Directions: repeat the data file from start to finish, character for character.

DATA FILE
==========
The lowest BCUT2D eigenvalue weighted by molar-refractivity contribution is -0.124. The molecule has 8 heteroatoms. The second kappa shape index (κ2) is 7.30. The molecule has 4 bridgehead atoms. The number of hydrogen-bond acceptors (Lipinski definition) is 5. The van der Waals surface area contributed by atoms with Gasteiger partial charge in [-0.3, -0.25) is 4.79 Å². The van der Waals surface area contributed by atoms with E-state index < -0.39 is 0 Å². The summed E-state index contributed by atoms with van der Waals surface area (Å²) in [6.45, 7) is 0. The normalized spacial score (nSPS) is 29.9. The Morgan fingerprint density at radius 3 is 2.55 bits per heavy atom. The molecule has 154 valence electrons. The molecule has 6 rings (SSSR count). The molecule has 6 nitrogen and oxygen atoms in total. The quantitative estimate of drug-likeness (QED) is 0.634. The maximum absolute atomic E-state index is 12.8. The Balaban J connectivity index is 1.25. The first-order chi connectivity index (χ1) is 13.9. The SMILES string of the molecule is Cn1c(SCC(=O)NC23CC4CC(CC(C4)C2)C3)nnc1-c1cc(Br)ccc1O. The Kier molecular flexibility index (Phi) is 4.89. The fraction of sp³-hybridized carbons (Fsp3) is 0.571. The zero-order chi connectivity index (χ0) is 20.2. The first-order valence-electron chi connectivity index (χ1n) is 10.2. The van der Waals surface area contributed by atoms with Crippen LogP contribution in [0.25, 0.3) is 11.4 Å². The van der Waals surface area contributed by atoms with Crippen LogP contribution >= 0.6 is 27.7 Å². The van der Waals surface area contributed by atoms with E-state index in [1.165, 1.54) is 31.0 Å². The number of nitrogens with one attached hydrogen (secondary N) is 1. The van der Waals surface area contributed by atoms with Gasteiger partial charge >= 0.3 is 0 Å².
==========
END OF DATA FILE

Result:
The lowest BCUT2D eigenvalue weighted by molar-refractivity contribution is -0.124. The molecule has 8 heteroatoms. The second kappa shape index (κ2) is 7.30. The molecule has 4 bridgehead atoms. The number of hydrogen-bond acceptors (Lipinski definition) is 5. The van der Waals surface area contributed by atoms with Gasteiger partial charge in [-0.3, -0.25) is 4.79 Å². The van der Waals surface area contributed by atoms with E-state index < -0.39 is 0 Å². The summed E-state index contributed by atoms with van der Waals surface area (Å²) in [6.45, 7) is 0. The normalized spacial score (nSPS) is 29.9. The Morgan fingerprint density at radius 3 is 2.55 bits per heavy atom. The molecule has 154 valence electrons. The molecule has 6 rings (SSSR count). The molecule has 6 nitrogen and oxygen atoms in total. The quantitative estimate of drug-likeness (QED) is 0.634. The maximum absolute atomic E-state index is 12.8. The Balaban J connectivity index is 1.25. The first-order chi connectivity index (χ1) is 13.9. The SMILES string of the molecule is Cn1c(SCC(=O)NC23CC4CC(CC(C4)C2)C3)nnc1-c1cc(Br)ccc1O. The Kier molecular flexibility index (Phi) is 4.89. The fraction of sp³-hybridized carbons (Fsp3) is 0.571. The zero-order chi connectivity index (χ0) is 20.2. The first-order valence-electron chi connectivity index (χ1n) is 10.2. The van der Waals surface area contributed by atoms with Crippen LogP contribution in [0.25, 0.3) is 11.4 Å². The van der Waals surface area contributed by atoms with Crippen LogP contribution >= 0.6 is 27.7 Å². The van der Waals surface area contributed by atoms with E-state index in [1.165, 1.54) is 31.0 Å². The number of nitrogens with one attached hydrogen (secondary N) is 1. The van der Waals surface area contributed by atoms with Gasteiger partial charge >= 0.3 is 0 Å².